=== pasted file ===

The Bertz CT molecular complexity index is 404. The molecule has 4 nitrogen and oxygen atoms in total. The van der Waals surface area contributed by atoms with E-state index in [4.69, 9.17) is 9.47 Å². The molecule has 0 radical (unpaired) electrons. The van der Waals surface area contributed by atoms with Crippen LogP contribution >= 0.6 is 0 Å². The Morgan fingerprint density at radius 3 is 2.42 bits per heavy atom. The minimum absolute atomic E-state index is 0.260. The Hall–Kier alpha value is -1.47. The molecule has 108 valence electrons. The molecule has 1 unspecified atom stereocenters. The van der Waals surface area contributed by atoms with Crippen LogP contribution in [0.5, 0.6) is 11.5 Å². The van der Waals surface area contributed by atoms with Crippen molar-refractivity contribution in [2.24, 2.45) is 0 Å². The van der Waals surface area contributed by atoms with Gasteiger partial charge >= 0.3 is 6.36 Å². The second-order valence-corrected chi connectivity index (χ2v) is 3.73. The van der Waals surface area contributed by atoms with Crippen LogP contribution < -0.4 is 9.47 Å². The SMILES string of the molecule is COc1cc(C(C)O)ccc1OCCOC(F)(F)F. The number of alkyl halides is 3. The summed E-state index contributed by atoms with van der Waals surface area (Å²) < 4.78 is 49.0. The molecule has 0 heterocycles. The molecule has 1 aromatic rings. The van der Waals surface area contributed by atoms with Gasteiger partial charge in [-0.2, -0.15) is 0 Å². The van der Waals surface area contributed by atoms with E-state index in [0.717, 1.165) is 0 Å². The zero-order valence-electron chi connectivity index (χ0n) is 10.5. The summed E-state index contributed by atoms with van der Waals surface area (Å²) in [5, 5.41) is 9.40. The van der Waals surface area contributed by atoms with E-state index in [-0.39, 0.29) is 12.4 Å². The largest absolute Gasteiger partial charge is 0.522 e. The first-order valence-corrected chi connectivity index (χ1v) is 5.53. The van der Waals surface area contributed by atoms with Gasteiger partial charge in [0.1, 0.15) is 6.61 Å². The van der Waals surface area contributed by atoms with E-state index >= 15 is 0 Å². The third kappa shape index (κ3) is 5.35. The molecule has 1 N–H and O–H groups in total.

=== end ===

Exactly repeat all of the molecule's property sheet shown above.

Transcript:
The Bertz CT molecular complexity index is 404. The molecule has 4 nitrogen and oxygen atoms in total. The van der Waals surface area contributed by atoms with E-state index in [4.69, 9.17) is 9.47 Å². The molecule has 0 radical (unpaired) electrons. The van der Waals surface area contributed by atoms with Crippen LogP contribution >= 0.6 is 0 Å². The Morgan fingerprint density at radius 3 is 2.42 bits per heavy atom. The minimum absolute atomic E-state index is 0.260. The Hall–Kier alpha value is -1.47. The molecule has 108 valence electrons. The molecule has 1 unspecified atom stereocenters. The van der Waals surface area contributed by atoms with Crippen LogP contribution in [0.5, 0.6) is 11.5 Å². The van der Waals surface area contributed by atoms with Crippen molar-refractivity contribution in [2.24, 2.45) is 0 Å². The van der Waals surface area contributed by atoms with Gasteiger partial charge >= 0.3 is 6.36 Å². The second-order valence-corrected chi connectivity index (χ2v) is 3.73. The van der Waals surface area contributed by atoms with Crippen LogP contribution < -0.4 is 9.47 Å². The SMILES string of the molecule is COc1cc(C(C)O)ccc1OCCOC(F)(F)F. The number of alkyl halides is 3. The summed E-state index contributed by atoms with van der Waals surface area (Å²) < 4.78 is 49.0. The molecule has 0 heterocycles. The molecule has 1 aromatic rings. The van der Waals surface area contributed by atoms with Gasteiger partial charge in [-0.2, -0.15) is 0 Å². The van der Waals surface area contributed by atoms with E-state index in [0.717, 1.165) is 0 Å². The zero-order valence-electron chi connectivity index (χ0n) is 10.5. The summed E-state index contributed by atoms with van der Waals surface area (Å²) in [5, 5.41) is 9.40. The van der Waals surface area contributed by atoms with E-state index in [-0.39, 0.29) is 12.4 Å². The largest absolute Gasteiger partial charge is 0.522 e. The first-order valence-corrected chi connectivity index (χ1v) is 5.53. The van der Waals surface area contributed by atoms with Gasteiger partial charge in [0.1, 0.15) is 6.61 Å². The van der Waals surface area contributed by atoms with E-state index >= 15 is 0 Å². The third kappa shape index (κ3) is 5.35. The molecule has 1 N–H and O–H groups in total.